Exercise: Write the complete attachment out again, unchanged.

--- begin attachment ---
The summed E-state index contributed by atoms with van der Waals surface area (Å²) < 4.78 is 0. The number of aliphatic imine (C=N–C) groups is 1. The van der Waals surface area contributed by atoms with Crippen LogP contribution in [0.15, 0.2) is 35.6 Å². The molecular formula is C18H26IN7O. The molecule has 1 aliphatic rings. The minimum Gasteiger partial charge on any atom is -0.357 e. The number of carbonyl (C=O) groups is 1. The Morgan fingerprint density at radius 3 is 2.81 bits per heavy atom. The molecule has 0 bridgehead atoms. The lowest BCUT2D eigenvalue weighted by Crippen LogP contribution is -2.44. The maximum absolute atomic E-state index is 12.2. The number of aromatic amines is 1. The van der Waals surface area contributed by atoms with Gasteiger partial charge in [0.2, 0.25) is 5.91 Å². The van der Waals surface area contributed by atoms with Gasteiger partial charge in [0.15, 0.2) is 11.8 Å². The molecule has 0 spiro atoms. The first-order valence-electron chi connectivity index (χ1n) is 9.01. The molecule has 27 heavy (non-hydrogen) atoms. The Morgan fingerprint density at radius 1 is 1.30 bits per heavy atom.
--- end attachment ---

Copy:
The summed E-state index contributed by atoms with van der Waals surface area (Å²) < 4.78 is 0. The number of aliphatic imine (C=N–C) groups is 1. The van der Waals surface area contributed by atoms with Crippen LogP contribution in [0.15, 0.2) is 35.6 Å². The molecular formula is C18H26IN7O. The molecule has 1 aliphatic rings. The minimum Gasteiger partial charge on any atom is -0.357 e. The number of carbonyl (C=O) groups is 1. The Morgan fingerprint density at radius 3 is 2.81 bits per heavy atom. The molecule has 0 bridgehead atoms. The lowest BCUT2D eigenvalue weighted by Crippen LogP contribution is -2.44. The maximum absolute atomic E-state index is 12.2. The number of aromatic amines is 1. The van der Waals surface area contributed by atoms with Gasteiger partial charge in [0.2, 0.25) is 5.91 Å². The van der Waals surface area contributed by atoms with Gasteiger partial charge in [0.15, 0.2) is 11.8 Å². The molecule has 0 spiro atoms. The first-order valence-electron chi connectivity index (χ1n) is 9.01. The molecule has 27 heavy (non-hydrogen) atoms. The Morgan fingerprint density at radius 1 is 1.30 bits per heavy atom.